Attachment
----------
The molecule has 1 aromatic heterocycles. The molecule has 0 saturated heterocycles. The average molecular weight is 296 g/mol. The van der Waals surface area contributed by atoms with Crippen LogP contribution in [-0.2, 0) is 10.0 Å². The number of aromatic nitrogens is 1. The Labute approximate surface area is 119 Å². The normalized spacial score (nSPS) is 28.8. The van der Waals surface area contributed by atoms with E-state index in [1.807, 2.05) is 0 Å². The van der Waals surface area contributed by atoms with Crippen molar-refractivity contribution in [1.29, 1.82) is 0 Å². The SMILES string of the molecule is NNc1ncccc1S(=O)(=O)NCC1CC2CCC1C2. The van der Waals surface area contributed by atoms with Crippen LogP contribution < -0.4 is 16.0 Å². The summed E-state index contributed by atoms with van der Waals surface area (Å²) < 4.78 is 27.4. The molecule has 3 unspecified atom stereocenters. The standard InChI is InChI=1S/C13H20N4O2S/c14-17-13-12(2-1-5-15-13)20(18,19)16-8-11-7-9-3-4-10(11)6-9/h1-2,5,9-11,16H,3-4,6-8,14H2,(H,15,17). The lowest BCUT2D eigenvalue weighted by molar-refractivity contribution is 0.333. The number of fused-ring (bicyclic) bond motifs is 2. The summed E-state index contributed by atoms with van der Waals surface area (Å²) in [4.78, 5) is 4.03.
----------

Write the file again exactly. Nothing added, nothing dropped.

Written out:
The molecule has 1 aromatic heterocycles. The molecule has 0 saturated heterocycles. The average molecular weight is 296 g/mol. The van der Waals surface area contributed by atoms with Crippen LogP contribution in [-0.2, 0) is 10.0 Å². The number of aromatic nitrogens is 1. The Labute approximate surface area is 119 Å². The normalized spacial score (nSPS) is 28.8. The van der Waals surface area contributed by atoms with E-state index in [1.807, 2.05) is 0 Å². The van der Waals surface area contributed by atoms with Crippen molar-refractivity contribution in [1.29, 1.82) is 0 Å². The SMILES string of the molecule is NNc1ncccc1S(=O)(=O)NCC1CC2CCC1C2. The van der Waals surface area contributed by atoms with Crippen LogP contribution < -0.4 is 16.0 Å². The summed E-state index contributed by atoms with van der Waals surface area (Å²) < 4.78 is 27.4. The molecule has 3 unspecified atom stereocenters. The standard InChI is InChI=1S/C13H20N4O2S/c14-17-13-12(2-1-5-15-13)20(18,19)16-8-11-7-9-3-4-10(11)6-9/h1-2,5,9-11,16H,3-4,6-8,14H2,(H,15,17). The lowest BCUT2D eigenvalue weighted by molar-refractivity contribution is 0.333. The number of fused-ring (bicyclic) bond motifs is 2. The summed E-state index contributed by atoms with van der Waals surface area (Å²) in [4.78, 5) is 4.03.